1Listen to your music!
It sounds obvious, but really listen to your tracks and know them inside out. Even if you change up your sets frequently, you need to know your tracks like they’re your favourite records. Becoming well versed with the structure and details of each track will allow you to change up your sets on the fly. You’ll respond to the crowd better and achieve instinctive mixing and crossover points without having to overthink the process during a set.
2Use all the features in front of you
Make sure to save things for recall later. Export your sets that went down well as new playlists so you can easily find them again. Read the manuals of your own gear, plus the industry-standard kit, so you can make use of all the killer features they offer.
3Back up your USB keys
It’s always worth having duplicates of your USB keys, both physically and virtually on the cloud. Make exact copies so that you can have a backup in case of any disasters and you can even get mega-tiny SanDisk Ultra Fit USB keys, so there’s no excuse not to carry spares! Plus, if you turn up to use the Pioneer systems and the decks aren’t linked via ethernet [See tip 4], you can use your spare key as a clone, one per deck.
4Bring spares and adaptors
Clubs will tell you that everything is set up fine, but it will only take a wonky cable or broken ethernet link cable to ruin your night. Bring a spare headphone lead, headphone adaptor, ethernet lead and even a couple of RCA cables in case of any dodgy deck-mixer connections.
You should save your ears and always take hearing protection. Even when you know the club and the booth, a long set can do permanent damage. There are so many options now, from high-quality plugs that fit all ears, to custom-moulded designs from companies such as ACS and Noisebreaker. Get yourself sorted!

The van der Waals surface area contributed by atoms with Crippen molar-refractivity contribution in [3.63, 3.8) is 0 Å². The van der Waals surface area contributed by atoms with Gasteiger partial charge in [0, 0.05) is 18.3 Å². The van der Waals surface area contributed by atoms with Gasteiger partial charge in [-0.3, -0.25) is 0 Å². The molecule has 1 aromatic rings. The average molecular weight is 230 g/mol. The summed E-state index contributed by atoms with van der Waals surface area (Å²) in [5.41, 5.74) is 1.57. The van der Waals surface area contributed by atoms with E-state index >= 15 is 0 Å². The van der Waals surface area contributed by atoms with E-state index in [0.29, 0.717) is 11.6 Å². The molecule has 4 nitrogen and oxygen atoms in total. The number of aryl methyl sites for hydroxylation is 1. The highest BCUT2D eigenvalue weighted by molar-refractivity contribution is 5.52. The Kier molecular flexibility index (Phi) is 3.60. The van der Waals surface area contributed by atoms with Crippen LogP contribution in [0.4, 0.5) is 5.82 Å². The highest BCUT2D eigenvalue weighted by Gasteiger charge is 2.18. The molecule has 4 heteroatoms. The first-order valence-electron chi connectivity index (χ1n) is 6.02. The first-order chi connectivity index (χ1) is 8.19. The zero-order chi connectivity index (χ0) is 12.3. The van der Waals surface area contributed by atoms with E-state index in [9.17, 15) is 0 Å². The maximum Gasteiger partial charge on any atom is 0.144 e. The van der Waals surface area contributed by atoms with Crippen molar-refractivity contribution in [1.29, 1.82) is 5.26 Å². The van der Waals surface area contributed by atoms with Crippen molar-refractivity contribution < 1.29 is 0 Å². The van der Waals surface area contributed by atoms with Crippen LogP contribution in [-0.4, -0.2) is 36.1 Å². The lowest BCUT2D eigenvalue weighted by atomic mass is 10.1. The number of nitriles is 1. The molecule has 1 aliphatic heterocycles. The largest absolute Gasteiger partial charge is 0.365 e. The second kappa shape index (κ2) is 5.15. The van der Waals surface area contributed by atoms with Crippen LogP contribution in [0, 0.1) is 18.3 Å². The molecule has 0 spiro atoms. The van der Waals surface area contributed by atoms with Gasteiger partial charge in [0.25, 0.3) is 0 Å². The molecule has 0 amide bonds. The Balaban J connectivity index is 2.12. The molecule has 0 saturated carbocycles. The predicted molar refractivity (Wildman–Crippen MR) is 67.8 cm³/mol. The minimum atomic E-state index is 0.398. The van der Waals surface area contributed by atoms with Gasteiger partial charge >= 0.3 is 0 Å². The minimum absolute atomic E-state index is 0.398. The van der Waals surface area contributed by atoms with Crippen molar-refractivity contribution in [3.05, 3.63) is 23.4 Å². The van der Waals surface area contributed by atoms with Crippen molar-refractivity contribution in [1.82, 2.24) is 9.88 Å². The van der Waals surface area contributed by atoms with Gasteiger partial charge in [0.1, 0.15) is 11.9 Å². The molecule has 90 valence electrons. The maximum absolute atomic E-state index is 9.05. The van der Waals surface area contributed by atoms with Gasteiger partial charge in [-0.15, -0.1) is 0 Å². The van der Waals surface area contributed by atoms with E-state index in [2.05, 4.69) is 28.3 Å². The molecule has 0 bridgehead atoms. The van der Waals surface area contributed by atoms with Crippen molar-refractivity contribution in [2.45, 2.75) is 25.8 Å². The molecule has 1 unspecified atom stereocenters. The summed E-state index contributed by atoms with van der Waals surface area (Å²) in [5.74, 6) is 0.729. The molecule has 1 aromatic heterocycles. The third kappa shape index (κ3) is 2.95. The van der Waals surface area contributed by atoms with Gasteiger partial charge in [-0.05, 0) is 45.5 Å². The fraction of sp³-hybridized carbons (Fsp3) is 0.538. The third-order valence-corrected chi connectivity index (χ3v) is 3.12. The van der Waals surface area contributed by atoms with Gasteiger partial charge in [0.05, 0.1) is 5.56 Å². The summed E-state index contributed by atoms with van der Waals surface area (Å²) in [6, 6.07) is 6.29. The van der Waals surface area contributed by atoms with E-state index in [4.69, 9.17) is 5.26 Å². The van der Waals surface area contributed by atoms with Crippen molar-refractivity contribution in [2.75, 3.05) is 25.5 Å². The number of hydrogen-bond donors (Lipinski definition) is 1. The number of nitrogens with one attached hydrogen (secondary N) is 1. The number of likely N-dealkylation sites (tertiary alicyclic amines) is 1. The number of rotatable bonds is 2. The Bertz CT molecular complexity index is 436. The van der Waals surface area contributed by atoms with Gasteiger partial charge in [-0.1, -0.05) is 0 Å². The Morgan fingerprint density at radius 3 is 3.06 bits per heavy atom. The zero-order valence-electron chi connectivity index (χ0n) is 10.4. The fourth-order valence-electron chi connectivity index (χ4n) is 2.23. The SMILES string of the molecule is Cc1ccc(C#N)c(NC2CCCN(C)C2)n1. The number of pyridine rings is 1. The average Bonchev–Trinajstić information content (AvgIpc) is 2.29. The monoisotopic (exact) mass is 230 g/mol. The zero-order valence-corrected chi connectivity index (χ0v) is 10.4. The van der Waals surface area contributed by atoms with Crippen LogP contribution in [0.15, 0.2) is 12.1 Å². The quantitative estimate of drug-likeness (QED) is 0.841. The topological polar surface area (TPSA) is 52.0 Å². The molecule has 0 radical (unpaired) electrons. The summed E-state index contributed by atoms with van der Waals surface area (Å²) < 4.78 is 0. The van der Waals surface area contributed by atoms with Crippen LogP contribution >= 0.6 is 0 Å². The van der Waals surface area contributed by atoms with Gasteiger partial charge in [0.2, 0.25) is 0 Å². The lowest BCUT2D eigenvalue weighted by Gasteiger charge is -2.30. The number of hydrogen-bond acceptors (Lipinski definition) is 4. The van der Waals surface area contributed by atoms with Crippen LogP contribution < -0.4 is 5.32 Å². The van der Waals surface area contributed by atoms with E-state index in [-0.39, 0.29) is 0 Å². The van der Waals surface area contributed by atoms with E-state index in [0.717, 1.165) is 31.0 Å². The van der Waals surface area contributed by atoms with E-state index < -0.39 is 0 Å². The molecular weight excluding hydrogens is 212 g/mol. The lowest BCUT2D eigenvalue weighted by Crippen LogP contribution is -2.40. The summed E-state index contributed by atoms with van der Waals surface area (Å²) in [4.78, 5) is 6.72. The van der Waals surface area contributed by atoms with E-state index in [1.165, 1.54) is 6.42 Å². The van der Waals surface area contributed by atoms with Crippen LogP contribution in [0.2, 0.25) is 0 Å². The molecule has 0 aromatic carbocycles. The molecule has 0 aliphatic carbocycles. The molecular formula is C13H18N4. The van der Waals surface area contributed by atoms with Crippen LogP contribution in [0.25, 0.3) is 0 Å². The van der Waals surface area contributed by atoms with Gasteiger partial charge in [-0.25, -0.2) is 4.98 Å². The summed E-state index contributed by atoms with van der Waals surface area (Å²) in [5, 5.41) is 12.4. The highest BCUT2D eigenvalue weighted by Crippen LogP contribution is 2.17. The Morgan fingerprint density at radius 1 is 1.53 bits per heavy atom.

6Fill in the forms
Missing track information and any other additional information needed to help you mid-set should be filled in. Star rating, genre type, BPM, key are all useful tools. Many tags will be completed automatically from import analysis and song tags, but it’s worth using the other tags for your own housekeeping and ease of track selection.
7Use cue points and loop markers
When you add new songs to your collection, add those cue points for the usual areas of the track. Hot cue the first beat, the start of the breakdown, the drop, the outro, any a cappella moments you may want to jump into. For some tracks, it might be worth having loops set up on the intros and outros that can be used in an emergency or for lovely extended blends and mixes.
This is where last-minute prep really becomes important if you’re following another DJ who you don’t know or at a venue you’re unfamiliar with. Spending some time listening to the tracks the current act is playing, assessing the vibe of the crowd and adjusting your set accordingly if needed.
9Save your settings for recall
In software such as Rekordbox, your USB can be pre-saved to change the layout, colours and default settings of the deck or device the USB is plugged into. This means you don’t waste time setting your preferences on each deck at the start of your set.
10Be sync ready
Regardless of whether you’re a fan or user of sync features or not, making sure you can use it when needed is worthwhile (see point 2). Get your tempo markers sorted if you’re unsure of any tracks analysis. A broken monitoring system in the booth or many other similar out-of-your control situations might make the sync-button a lifeline for that one set. So make sure your beatgrids and markers are in order or any wobbly-tempo older records are warped and gridded.
11Take the latest firmware
If you’re using CDJs or any other gear provided by the venue, then it’s always worth having the latest firmware on a USB key in your bag. It’s really simple and quick to do. Some clubs don’t ever update the firmware on their kit and you might be left with a few glitches and software bugs that can easily be fixed with an update.
12Back up to the cloud
Sync your music-management software (Rekordbox, Traktor, Serato, etc) to a folder linked to a backup cloud service such as Dropbox or Google Drive. This will mean you don’t have to worry about losing your music, plus in any USB-key-loss or laptop-crash emergency, you have a chance of pulling a set together.
For more essential guides, check here.